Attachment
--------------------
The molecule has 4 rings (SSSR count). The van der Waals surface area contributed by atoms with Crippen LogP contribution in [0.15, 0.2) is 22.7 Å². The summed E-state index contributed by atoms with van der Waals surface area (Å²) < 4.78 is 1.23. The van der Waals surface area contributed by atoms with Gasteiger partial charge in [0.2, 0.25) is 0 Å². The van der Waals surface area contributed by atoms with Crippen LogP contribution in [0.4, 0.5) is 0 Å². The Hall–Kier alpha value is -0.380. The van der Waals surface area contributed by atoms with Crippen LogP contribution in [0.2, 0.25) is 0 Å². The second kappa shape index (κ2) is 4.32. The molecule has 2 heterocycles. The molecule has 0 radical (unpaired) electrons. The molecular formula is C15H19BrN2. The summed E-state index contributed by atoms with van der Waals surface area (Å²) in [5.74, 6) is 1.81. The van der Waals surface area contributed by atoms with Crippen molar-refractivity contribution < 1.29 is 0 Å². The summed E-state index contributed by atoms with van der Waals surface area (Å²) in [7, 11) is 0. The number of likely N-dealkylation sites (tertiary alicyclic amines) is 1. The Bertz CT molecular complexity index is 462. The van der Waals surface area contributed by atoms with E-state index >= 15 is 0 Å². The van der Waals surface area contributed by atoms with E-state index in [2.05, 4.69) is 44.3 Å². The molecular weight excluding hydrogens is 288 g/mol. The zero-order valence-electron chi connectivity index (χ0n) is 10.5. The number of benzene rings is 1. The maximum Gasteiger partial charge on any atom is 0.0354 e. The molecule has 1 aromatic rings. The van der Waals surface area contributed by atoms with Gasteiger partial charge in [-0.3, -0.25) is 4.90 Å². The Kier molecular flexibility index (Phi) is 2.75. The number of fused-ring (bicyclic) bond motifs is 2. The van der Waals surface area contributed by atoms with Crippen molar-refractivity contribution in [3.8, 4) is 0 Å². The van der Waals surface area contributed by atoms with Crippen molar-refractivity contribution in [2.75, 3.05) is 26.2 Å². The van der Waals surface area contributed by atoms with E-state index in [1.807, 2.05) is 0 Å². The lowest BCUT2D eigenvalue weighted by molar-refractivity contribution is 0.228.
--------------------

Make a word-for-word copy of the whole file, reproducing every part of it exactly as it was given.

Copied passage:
The molecule has 4 rings (SSSR count). The van der Waals surface area contributed by atoms with Crippen LogP contribution in [0.15, 0.2) is 22.7 Å². The summed E-state index contributed by atoms with van der Waals surface area (Å²) < 4.78 is 1.23. The van der Waals surface area contributed by atoms with Gasteiger partial charge in [0.2, 0.25) is 0 Å². The van der Waals surface area contributed by atoms with Crippen LogP contribution in [0.4, 0.5) is 0 Å². The Hall–Kier alpha value is -0.380. The van der Waals surface area contributed by atoms with Crippen LogP contribution in [0.2, 0.25) is 0 Å². The second kappa shape index (κ2) is 4.32. The molecule has 2 heterocycles. The molecule has 0 radical (unpaired) electrons. The molecular formula is C15H19BrN2. The summed E-state index contributed by atoms with van der Waals surface area (Å²) in [5.74, 6) is 1.81. The van der Waals surface area contributed by atoms with Crippen molar-refractivity contribution < 1.29 is 0 Å². The summed E-state index contributed by atoms with van der Waals surface area (Å²) in [7, 11) is 0. The number of likely N-dealkylation sites (tertiary alicyclic amines) is 1. The Bertz CT molecular complexity index is 462. The van der Waals surface area contributed by atoms with E-state index >= 15 is 0 Å². The van der Waals surface area contributed by atoms with E-state index in [2.05, 4.69) is 44.3 Å². The molecular weight excluding hydrogens is 288 g/mol. The zero-order valence-electron chi connectivity index (χ0n) is 10.5. The number of benzene rings is 1. The maximum Gasteiger partial charge on any atom is 0.0354 e. The molecule has 1 aromatic rings. The van der Waals surface area contributed by atoms with Gasteiger partial charge in [-0.3, -0.25) is 4.90 Å². The Kier molecular flexibility index (Phi) is 2.75. The number of fused-ring (bicyclic) bond motifs is 2. The van der Waals surface area contributed by atoms with Crippen molar-refractivity contribution in [3.8, 4) is 0 Å². The van der Waals surface area contributed by atoms with Crippen molar-refractivity contribution in [2.75, 3.05) is 26.2 Å². The van der Waals surface area contributed by atoms with E-state index in [1.807, 2.05) is 0 Å². The lowest BCUT2D eigenvalue weighted by molar-refractivity contribution is 0.228.